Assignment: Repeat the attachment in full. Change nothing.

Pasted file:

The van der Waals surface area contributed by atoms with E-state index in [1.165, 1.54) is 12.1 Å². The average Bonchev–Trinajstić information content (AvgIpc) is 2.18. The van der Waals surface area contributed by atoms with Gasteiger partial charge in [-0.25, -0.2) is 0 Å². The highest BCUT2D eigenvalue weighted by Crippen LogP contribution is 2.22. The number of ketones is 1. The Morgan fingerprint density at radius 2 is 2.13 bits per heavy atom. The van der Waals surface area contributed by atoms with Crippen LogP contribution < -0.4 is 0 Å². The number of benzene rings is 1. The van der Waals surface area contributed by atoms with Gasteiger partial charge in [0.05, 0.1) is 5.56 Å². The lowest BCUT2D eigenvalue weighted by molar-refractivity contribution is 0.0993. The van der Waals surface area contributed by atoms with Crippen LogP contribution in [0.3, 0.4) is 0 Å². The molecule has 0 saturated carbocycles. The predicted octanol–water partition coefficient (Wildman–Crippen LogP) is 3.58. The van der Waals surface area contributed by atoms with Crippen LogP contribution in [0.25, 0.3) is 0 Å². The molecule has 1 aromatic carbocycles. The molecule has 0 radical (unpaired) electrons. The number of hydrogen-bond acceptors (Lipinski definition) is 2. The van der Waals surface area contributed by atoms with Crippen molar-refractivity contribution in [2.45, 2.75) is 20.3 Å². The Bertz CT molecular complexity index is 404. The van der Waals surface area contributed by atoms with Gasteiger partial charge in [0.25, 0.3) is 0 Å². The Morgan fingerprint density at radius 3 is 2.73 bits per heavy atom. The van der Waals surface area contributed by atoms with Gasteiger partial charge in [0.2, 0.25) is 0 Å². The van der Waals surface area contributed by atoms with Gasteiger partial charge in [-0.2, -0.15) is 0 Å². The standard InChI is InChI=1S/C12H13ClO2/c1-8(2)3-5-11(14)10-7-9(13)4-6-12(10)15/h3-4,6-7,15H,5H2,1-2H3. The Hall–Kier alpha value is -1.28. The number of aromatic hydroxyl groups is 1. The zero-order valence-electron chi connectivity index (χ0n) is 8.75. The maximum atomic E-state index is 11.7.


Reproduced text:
The van der Waals surface area contributed by atoms with E-state index in [1.165, 1.54) is 12.1 Å². The average Bonchev–Trinajstić information content (AvgIpc) is 2.18. The van der Waals surface area contributed by atoms with Gasteiger partial charge in [-0.25, -0.2) is 0 Å². The highest BCUT2D eigenvalue weighted by Crippen LogP contribution is 2.22. The number of ketones is 1. The Morgan fingerprint density at radius 2 is 2.13 bits per heavy atom. The van der Waals surface area contributed by atoms with Crippen LogP contribution < -0.4 is 0 Å². The number of benzene rings is 1. The van der Waals surface area contributed by atoms with Gasteiger partial charge in [0.05, 0.1) is 5.56 Å². The lowest BCUT2D eigenvalue weighted by molar-refractivity contribution is 0.0993. The van der Waals surface area contributed by atoms with Crippen LogP contribution in [0.3, 0.4) is 0 Å². The molecule has 0 saturated carbocycles. The predicted octanol–water partition coefficient (Wildman–Crippen LogP) is 3.58. The van der Waals surface area contributed by atoms with Crippen LogP contribution in [0.25, 0.3) is 0 Å². The molecule has 1 aromatic carbocycles. The molecule has 0 radical (unpaired) electrons. The number of hydrogen-bond acceptors (Lipinski definition) is 2. The van der Waals surface area contributed by atoms with Crippen molar-refractivity contribution in [2.45, 2.75) is 20.3 Å². The Bertz CT molecular complexity index is 404. The van der Waals surface area contributed by atoms with Gasteiger partial charge in [0.25, 0.3) is 0 Å². The Morgan fingerprint density at radius 3 is 2.73 bits per heavy atom. The van der Waals surface area contributed by atoms with Gasteiger partial charge in [0.2, 0.25) is 0 Å². The van der Waals surface area contributed by atoms with Gasteiger partial charge in [-0.2, -0.15) is 0 Å². The standard InChI is InChI=1S/C12H13ClO2/c1-8(2)3-5-11(14)10-7-9(13)4-6-12(10)15/h3-4,6-7,15H,5H2,1-2H3. The Hall–Kier alpha value is -1.28. The number of aromatic hydroxyl groups is 1. The zero-order valence-electron chi connectivity index (χ0n) is 8.75. The maximum atomic E-state index is 11.7.